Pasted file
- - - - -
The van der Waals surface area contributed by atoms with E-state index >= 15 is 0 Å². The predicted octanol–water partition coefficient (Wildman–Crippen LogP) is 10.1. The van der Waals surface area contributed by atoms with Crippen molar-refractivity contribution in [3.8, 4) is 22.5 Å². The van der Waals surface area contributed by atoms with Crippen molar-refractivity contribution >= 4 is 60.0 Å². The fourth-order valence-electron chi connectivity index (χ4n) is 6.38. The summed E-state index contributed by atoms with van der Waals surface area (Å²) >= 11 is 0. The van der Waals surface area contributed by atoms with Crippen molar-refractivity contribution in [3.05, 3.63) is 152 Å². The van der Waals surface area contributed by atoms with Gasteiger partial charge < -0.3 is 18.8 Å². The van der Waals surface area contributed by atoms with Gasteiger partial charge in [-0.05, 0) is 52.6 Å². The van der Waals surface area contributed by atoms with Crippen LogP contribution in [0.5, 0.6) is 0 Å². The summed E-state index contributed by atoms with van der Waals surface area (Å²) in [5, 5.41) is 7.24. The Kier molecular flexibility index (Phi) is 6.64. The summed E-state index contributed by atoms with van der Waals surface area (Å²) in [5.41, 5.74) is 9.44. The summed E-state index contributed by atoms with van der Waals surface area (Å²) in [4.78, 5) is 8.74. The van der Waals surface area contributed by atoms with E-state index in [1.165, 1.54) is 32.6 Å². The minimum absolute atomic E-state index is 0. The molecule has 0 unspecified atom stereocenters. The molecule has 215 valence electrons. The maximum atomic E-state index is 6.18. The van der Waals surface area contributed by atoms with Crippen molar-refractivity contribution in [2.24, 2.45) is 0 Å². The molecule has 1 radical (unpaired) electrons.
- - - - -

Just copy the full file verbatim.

The van der Waals surface area contributed by atoms with E-state index >= 15 is 0 Å². The predicted octanol–water partition coefficient (Wildman–Crippen LogP) is 10.1. The van der Waals surface area contributed by atoms with Crippen molar-refractivity contribution in [3.8, 4) is 22.5 Å². The van der Waals surface area contributed by atoms with Crippen molar-refractivity contribution >= 4 is 60.0 Å². The fourth-order valence-electron chi connectivity index (χ4n) is 6.38. The summed E-state index contributed by atoms with van der Waals surface area (Å²) >= 11 is 0. The van der Waals surface area contributed by atoms with Crippen molar-refractivity contribution in [3.05, 3.63) is 152 Å². The van der Waals surface area contributed by atoms with Gasteiger partial charge < -0.3 is 18.8 Å². The van der Waals surface area contributed by atoms with Gasteiger partial charge in [-0.05, 0) is 52.6 Å². The van der Waals surface area contributed by atoms with Crippen LogP contribution in [0.5, 0.6) is 0 Å². The summed E-state index contributed by atoms with van der Waals surface area (Å²) in [5, 5.41) is 7.24. The Kier molecular flexibility index (Phi) is 6.64. The summed E-state index contributed by atoms with van der Waals surface area (Å²) in [5.41, 5.74) is 9.44. The summed E-state index contributed by atoms with van der Waals surface area (Å²) in [4.78, 5) is 8.74. The van der Waals surface area contributed by atoms with E-state index in [1.165, 1.54) is 32.6 Å². The minimum absolute atomic E-state index is 0. The molecule has 0 unspecified atom stereocenters. The molecule has 215 valence electrons. The maximum atomic E-state index is 6.18. The van der Waals surface area contributed by atoms with Crippen molar-refractivity contribution in [2.24, 2.45) is 0 Å². The molecule has 1 radical (unpaired) electrons.